Is this interest in young girls just a matter of token?

We all agree that “safe abortion is a human right”. Nepal also believes that, regardless of age, marital status, caste, ethnicity and other background, every woman should have access to safe abortion services. But the traditional stereotypes stereotypes of social structure contributed to the women’s lack of autonomy and decision-making ability, thus by deprivation, physical and sexual violence, rape, unsafe abortions and other means, to make their life at risk. Unsafe abortions still account for 13-50% of Asian maternal mortality. Young girls bear a great burden.

Much of it can be solved by making young women and girls part of the solution. But shockingly, young girls have also been stripped of political power that has expired. The government of Nepal has insisted on the representation of at least two young people in any commission, whether it be health institutions, community management teams, forestry commissions, etc. In practice, however, young people are either never invited or are not given any role or responsibility.

Sometimes youth is involved just to meet their standards. I recently met a group of girls aged 12 to 19 at a youth – adult partnership seminar in keira. The young girl went to a health service center in Nepal to receive a comprehensive health check. Of the eight young girls, only one girl regularly visits the primary health station for these checks, and because she is a young member of the health agency management committee. In further questioning, I found that she didn’t even know why she was elected to the committee and what her role was.

That means the role assigned to young girls is only symbolic. These members are also easily manipulated to engage in any community activity.

Young girls seeking safe abortion services are still facing some obstacles in their participation. While abortion is legal in Nepal, there is a lot of stigma attached to a young girl seeking an abortion service. A foreign minister in Nepal said the abortion service only applies to married women. When a young unmarried girl goes to the abortion center to get information about abortion, she is seen as a “bad girl”, a person who lacks character.

Because of this stigma, policy makers are not seeing young girls. There are also programmes that lack focus on adolescent girls’ reproductive health. While existing programmes focus on the needs and demands of girls or older women, girls, especially those in adolescence, are neglected.

This stigma also promotes the anti-abortion movement. An expert in Nepal said: “there were no anti-abortion groups when the abortion was legalized in 2000. Anti-abortion groups are on the rise. The young girl was in a state of shooting. Even widespread, the first miscarriage of pregnancy is dangerous. ”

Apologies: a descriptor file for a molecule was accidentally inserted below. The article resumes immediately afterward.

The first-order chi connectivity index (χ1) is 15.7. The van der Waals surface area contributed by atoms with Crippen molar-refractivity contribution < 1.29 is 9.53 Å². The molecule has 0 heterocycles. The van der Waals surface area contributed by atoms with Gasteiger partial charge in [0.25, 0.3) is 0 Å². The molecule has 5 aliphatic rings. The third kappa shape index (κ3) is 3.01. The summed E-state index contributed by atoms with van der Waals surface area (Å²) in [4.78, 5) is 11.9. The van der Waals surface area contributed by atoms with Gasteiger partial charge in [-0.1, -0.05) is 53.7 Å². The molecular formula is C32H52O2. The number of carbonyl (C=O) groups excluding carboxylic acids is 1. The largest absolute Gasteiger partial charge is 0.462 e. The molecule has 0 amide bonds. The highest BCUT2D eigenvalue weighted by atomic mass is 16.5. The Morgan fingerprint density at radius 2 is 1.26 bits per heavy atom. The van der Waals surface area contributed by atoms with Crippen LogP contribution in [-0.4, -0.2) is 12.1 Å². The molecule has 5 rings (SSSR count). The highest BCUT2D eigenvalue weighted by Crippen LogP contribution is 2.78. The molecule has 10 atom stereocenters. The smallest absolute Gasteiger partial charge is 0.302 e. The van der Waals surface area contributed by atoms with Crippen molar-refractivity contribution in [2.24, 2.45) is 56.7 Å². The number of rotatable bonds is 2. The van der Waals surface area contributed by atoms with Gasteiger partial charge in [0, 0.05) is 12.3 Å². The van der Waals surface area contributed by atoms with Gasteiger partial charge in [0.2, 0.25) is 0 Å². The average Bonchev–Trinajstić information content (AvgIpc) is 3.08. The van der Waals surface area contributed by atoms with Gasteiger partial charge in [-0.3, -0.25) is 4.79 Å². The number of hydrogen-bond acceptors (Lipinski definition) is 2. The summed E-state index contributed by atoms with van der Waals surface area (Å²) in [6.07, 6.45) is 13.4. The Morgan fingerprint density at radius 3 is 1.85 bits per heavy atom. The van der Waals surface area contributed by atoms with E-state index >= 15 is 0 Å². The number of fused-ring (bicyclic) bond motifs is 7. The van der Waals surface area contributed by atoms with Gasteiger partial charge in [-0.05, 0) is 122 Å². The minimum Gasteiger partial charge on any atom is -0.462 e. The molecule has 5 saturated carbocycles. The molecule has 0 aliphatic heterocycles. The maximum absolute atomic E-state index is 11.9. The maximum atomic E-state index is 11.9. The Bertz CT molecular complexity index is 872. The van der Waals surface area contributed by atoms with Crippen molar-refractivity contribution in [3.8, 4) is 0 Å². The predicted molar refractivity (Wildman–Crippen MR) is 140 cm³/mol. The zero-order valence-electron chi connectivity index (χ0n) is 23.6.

The media and its inaccurate articles are another important barrier for teenagers to accept safe abortion services. MyRepublica published a paper with several questions.

The real problem is that the media is trying to raise interest rates by using “valley high school students” and “young women in college clothes to have abortions every day”. Abortion is legal in Nepal, which means it is legal for everyone. The safe abortion services center is open between 10 a.m. and 5 p.m., which is also the time for the school to operate. The service center does not deny the uniform young girl. So what does it matter that young girls are seeking abortions in college/school clothes? Articles like this have a bad effect on young girls, often driving them away from the safe abortion center.

Here’s a picture that I personally don’t like:

Although it is widely believed that only married women to abortion, but because of contraceptive failure, rape, incest, or simply because of the lack of appropriate information and knowledge, so many young girls face unplanned pregnancies. As a result, unsafe abortion cases are increasing and teenage pregnancies are increasing.

People in every young girl and her life () boy friends, relatives, friends and parents should understand the means of family planning, the planning means should be available to all people during child-bearing age, and can afford. Young girls are not only beneficiaries of health services, but also partners.

It’s time to start respecting the young. They are experts on issues affecting people’s age. Their positive thinking and decision-making must be respected. Their participation cannot be stereotyped, their values cannot be ignored, their decisions cannot be ignored, and their health cannot be ignored.


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